Towards affordable healthcare in India: ‘Jan Aushadhi’ to ‘Jan Upyogi’

There is a vital need to support and promote this initiative for its sustainability and growth

By Swapnil Soni
Published: Monday 28 March 2022
Towards affordable healthcare in India: ‘Jan Aushadhi’ to ‘Jan Upyogi’ Photo: Adithyan PC

India marked the Jan Aushadhi Diwas 2022 in mid-February. Prime Minister Narendra Modi launched Pradhan Mantri Bharatiya Janaushadhi Pariyojana (PMBJP) in 2015, with a vision to provide affordable and quality medicine to the citizens of India. 

The scheme was established under the department of pharmaceuticals of the Union Ministry of Chemicals and Fertilizers. 

Since its establishment in 2015, more than 8,000 janaushadhi kendras (centres) have been operationalised across India. These centres cater to a large section of our society in the nooks and crannies of our country by offering 1,451 generic drugs and 240 surgical items at an affordable price. 

In the long run, PMBJP aims to make healthcare affordable, accessible and acceptable by all the citizens.

Need for affordable healthcare

Health is one of the central pillars of a nation’s human development index (HDI) that indicates its prosperity. Health is not only a basic necessity for an individual but also an integral ingredient of human-capital for the nation. 

Given this, every nation aims to provide good healthcare to its citizens at an affordable cost through various initiatives and schemes. PMBJP is one such noble initiative in India to facilitate affordable and accessible healthcare. 

India is the biggest democratic country and one of the fastest-growing economies in the world. Despite this, the budget allocation to healthcare is less than 3 per cent. India’s population is dominated by rural domiciles and mid-income groups. 

About one-third population of our country is devoid of health insurance. The prevailing diseases and pandemic outbreaks add to the perils of the situation. Considering these vital factors, it is important to make healthcare affordable to the population. 

Medicines (aushadhi) and surgical equipment have a larger share in healthcare. Making them reach the common mass of our society solves a major issue in healthcare. This makes ‘Jan Aushadhi’ a jan-upyogi (useful for the mass).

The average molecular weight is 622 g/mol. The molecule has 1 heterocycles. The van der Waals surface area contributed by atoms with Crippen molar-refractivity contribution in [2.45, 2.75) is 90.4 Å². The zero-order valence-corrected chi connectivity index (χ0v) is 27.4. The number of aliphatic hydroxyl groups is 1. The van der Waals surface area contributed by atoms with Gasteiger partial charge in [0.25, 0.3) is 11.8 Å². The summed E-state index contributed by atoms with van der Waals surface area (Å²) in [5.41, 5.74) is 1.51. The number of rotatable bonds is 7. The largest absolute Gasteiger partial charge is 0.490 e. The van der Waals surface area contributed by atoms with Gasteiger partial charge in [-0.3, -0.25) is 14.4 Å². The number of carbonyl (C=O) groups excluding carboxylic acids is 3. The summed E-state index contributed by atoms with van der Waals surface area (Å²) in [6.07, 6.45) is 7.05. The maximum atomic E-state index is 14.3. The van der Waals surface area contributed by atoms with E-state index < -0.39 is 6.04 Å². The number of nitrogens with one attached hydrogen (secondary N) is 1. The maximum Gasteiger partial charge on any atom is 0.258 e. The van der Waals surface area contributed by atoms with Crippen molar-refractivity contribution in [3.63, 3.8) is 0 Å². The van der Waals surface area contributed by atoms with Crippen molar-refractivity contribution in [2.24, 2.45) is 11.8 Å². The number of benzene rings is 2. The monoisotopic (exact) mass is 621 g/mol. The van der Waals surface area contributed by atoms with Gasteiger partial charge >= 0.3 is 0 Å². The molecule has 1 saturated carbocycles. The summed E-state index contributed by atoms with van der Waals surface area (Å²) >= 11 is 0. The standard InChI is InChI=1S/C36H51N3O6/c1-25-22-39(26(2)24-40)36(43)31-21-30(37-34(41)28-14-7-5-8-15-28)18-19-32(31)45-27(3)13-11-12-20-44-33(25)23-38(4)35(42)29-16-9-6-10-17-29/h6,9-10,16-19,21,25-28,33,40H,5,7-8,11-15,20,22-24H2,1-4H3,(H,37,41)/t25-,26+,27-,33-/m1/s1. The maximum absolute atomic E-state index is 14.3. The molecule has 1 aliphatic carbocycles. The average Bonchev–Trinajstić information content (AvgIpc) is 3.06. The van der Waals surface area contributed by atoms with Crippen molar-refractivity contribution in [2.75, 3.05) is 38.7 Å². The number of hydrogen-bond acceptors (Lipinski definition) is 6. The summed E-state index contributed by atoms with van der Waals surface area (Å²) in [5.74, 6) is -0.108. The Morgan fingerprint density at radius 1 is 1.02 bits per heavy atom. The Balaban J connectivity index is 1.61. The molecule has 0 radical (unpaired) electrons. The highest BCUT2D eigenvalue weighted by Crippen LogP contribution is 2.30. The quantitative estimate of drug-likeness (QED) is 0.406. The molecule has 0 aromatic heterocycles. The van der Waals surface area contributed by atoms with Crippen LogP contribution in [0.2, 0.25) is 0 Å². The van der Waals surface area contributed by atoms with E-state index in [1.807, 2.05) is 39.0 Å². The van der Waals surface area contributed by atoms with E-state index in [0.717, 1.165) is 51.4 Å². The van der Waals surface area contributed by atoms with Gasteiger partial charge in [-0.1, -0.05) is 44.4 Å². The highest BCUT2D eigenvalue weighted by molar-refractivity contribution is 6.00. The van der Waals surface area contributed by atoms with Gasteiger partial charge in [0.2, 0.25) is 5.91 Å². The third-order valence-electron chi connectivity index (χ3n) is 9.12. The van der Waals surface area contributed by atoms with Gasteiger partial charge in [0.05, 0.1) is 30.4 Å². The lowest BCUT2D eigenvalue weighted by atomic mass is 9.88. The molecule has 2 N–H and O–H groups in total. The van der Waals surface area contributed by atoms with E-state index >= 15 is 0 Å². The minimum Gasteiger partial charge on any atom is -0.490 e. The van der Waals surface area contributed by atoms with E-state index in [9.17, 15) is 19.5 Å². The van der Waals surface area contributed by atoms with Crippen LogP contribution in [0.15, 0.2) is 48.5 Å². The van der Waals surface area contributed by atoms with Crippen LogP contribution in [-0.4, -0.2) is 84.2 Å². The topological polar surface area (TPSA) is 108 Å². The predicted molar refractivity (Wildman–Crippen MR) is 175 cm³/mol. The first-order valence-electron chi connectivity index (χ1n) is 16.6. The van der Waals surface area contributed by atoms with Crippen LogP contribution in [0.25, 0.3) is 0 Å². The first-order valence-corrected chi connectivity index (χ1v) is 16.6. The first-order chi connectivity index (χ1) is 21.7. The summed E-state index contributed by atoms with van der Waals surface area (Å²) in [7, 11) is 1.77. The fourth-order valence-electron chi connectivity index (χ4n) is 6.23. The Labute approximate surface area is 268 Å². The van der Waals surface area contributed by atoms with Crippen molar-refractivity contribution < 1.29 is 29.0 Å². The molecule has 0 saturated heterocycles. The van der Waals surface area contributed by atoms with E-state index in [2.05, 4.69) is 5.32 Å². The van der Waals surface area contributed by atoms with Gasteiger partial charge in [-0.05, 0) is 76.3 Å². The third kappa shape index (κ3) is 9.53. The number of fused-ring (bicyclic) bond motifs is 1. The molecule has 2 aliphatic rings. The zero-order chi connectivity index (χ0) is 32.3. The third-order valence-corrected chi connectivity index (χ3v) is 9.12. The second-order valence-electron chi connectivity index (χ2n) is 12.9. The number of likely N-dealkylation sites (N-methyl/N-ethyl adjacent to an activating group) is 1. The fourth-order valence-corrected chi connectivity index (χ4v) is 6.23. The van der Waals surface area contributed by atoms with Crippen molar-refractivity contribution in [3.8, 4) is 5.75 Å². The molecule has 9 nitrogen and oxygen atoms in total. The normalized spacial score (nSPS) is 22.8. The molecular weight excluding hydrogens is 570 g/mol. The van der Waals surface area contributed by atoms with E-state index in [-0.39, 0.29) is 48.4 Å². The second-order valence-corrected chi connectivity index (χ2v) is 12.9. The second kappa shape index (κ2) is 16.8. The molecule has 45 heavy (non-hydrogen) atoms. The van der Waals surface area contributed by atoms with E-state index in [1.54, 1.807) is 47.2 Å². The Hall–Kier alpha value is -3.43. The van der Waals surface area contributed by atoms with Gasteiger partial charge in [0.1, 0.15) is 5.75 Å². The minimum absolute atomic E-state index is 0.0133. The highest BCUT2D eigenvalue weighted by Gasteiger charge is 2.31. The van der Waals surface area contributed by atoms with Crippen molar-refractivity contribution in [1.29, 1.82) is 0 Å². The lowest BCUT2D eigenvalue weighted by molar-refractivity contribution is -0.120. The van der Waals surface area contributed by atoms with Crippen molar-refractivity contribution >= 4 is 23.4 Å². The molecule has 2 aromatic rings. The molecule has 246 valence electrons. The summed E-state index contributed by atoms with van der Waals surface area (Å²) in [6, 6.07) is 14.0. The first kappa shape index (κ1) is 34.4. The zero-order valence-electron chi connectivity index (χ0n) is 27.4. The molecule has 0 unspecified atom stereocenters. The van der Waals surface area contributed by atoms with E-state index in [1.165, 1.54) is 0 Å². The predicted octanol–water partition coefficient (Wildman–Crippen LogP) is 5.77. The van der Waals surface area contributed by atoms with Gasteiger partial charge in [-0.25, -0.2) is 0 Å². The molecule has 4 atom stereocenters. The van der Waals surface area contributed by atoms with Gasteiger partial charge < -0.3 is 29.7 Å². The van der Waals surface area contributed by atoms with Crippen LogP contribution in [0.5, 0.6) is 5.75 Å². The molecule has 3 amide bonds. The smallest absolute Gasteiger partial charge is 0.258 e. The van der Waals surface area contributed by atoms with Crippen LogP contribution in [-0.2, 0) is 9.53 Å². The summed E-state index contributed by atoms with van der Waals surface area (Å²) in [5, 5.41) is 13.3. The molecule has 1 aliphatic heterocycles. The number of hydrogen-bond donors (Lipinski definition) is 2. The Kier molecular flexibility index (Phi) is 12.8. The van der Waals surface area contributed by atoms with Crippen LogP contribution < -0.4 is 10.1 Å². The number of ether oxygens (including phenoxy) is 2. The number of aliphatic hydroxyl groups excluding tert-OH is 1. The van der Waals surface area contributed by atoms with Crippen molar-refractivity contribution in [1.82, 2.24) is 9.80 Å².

Patented drugs have taken over generic drugs, with the emergence of privatisation, market competition and profit hunger in the pharmaceutical industry. This resulted in burning a hole in the pockets of individuals for maintaining essential health hygiene. 

India’s out-of-pocket expenditure on healthcare is more than 60 per cent, according to Niti Aayog’s latest report. This is significantly above the average for lower-middle income countries.

In short, India has a gruesome healthcare challenge to address. PMBJP aims for this through its increasing outreach and affordable generic drugs.

PMBJP also serves employment opportunities to the human resources in the pharma sector. It provides financial assistance and support to the qualified personnel to open Janaushadhi Kendra and generate income. 

In addition to the direct employment opportunity, Janaushadhi Kendra generates peripheral employment in associated supply chain, transportation and maintenance sectors. PMBJP, thus, is aushadhi not only for health but also for the wealth of the nation. It is indeed a jan-upyogi.

Way forward

In the last seven years, PMBJP has achieved significant milestones in terms of wider presence of Janaushadhi Kendra in the country and providing affordable drugs. However, given the increasing and ageing population and fear of pandemic, there is a vital need to support and promote this initiative for its sustainability and growth. 

To this end, the following issues are the most important: First, increasing outreach of the Janaushadhi Kendra. Second, promotion for increasing awareness of PMBJP. Third, maintaining the affordable price of the generic medicines despite increasing inflation and supply cost. 

To address these issues, recommendations are as follows: 

First, to increase the outreach of Janaushadhi Kendra, increase in the healthcare budget for infrastructure and financial support is required. In addition, public-private partnership models for generic drugs should be mulled over to increase competitive participation of more private players and expand the outreach. Training and development of pharmaceutical staff will also be required in expansion of Janaushadhi Kendra.

Second, to spread awareness about PMBJP and Janaushadhi Kendra, collaboration with local hospitals, clinics and doctors is required. Apart from typical advertisement campaigns, this is a very effective way to build the trust of locals on the efficacy of generic drugs. Patients believe in doctor’s prescription, not in ad description.

Finally, to hedge against inflation and maintain the affordable prices of the generic drugs, supply-side intervention is required. This primarily includes research and development of drugs to bring the efficacy in generic drugs at par with that of patented drugs, at less cost. 

Efficiency in production, storage and supply chain would also help in slashing the input cost and thereby, maintain the affordable prices without compromising the stakeholders’ profit interest.

Affordable, accessible and acceptable drugs are every citizen’s right. Health is not just a choice of individuals but necessity of the nation. 

PMBJP is a noble initiative towards ‘healthy India’. It not only makes drugs accessible to common citizens but also generates employment. It is important to make this initiative sustainable for future India. 

Views expressed are the author’s own and don’t necessarily reflect those of Down To Earth.

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